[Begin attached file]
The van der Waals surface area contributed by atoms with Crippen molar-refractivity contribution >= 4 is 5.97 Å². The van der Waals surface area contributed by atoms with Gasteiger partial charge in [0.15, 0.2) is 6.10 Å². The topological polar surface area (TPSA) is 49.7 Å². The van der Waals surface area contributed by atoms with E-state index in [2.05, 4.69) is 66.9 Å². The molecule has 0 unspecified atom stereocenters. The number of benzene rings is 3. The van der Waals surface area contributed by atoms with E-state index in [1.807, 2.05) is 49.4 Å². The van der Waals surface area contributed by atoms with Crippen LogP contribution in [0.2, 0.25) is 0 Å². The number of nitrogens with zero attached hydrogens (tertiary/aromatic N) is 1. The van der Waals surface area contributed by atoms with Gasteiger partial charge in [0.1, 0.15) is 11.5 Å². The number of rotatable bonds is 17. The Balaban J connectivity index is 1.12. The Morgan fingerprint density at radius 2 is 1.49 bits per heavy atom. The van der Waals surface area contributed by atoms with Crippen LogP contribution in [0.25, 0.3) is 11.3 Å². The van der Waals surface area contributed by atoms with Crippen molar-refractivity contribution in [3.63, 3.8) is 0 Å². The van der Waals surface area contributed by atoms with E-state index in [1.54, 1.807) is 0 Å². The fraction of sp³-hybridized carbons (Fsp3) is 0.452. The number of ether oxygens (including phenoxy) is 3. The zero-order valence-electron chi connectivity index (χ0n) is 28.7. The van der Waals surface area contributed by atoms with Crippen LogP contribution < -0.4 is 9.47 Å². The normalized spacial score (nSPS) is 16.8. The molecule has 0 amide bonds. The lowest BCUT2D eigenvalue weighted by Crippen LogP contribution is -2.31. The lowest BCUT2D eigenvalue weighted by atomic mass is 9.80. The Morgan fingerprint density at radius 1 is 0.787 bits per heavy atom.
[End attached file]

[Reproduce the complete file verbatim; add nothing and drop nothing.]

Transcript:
The van der Waals surface area contributed by atoms with Crippen molar-refractivity contribution >= 4 is 5.97 Å². The van der Waals surface area contributed by atoms with Gasteiger partial charge in [0.15, 0.2) is 6.10 Å². The topological polar surface area (TPSA) is 49.7 Å². The van der Waals surface area contributed by atoms with E-state index in [2.05, 4.69) is 66.9 Å². The molecule has 0 unspecified atom stereocenters. The number of benzene rings is 3. The van der Waals surface area contributed by atoms with E-state index in [1.807, 2.05) is 49.4 Å². The van der Waals surface area contributed by atoms with Crippen LogP contribution in [0.2, 0.25) is 0 Å². The number of nitrogens with zero attached hydrogens (tertiary/aromatic N) is 1. The van der Waals surface area contributed by atoms with Gasteiger partial charge in [0.1, 0.15) is 11.5 Å². The number of rotatable bonds is 17. The Balaban J connectivity index is 1.12. The Morgan fingerprint density at radius 2 is 1.49 bits per heavy atom. The van der Waals surface area contributed by atoms with Crippen LogP contribution in [0.25, 0.3) is 11.3 Å². The van der Waals surface area contributed by atoms with Crippen molar-refractivity contribution in [3.63, 3.8) is 0 Å². The van der Waals surface area contributed by atoms with E-state index in [1.54, 1.807) is 0 Å². The fraction of sp³-hybridized carbons (Fsp3) is 0.452. The number of ether oxygens (including phenoxy) is 3. The zero-order valence-electron chi connectivity index (χ0n) is 28.7. The van der Waals surface area contributed by atoms with Crippen LogP contribution < -0.4 is 9.47 Å². The normalized spacial score (nSPS) is 16.8. The molecule has 0 amide bonds. The lowest BCUT2D eigenvalue weighted by Crippen LogP contribution is -2.31. The lowest BCUT2D eigenvalue weighted by atomic mass is 9.80. The Morgan fingerprint density at radius 1 is 0.787 bits per heavy atom.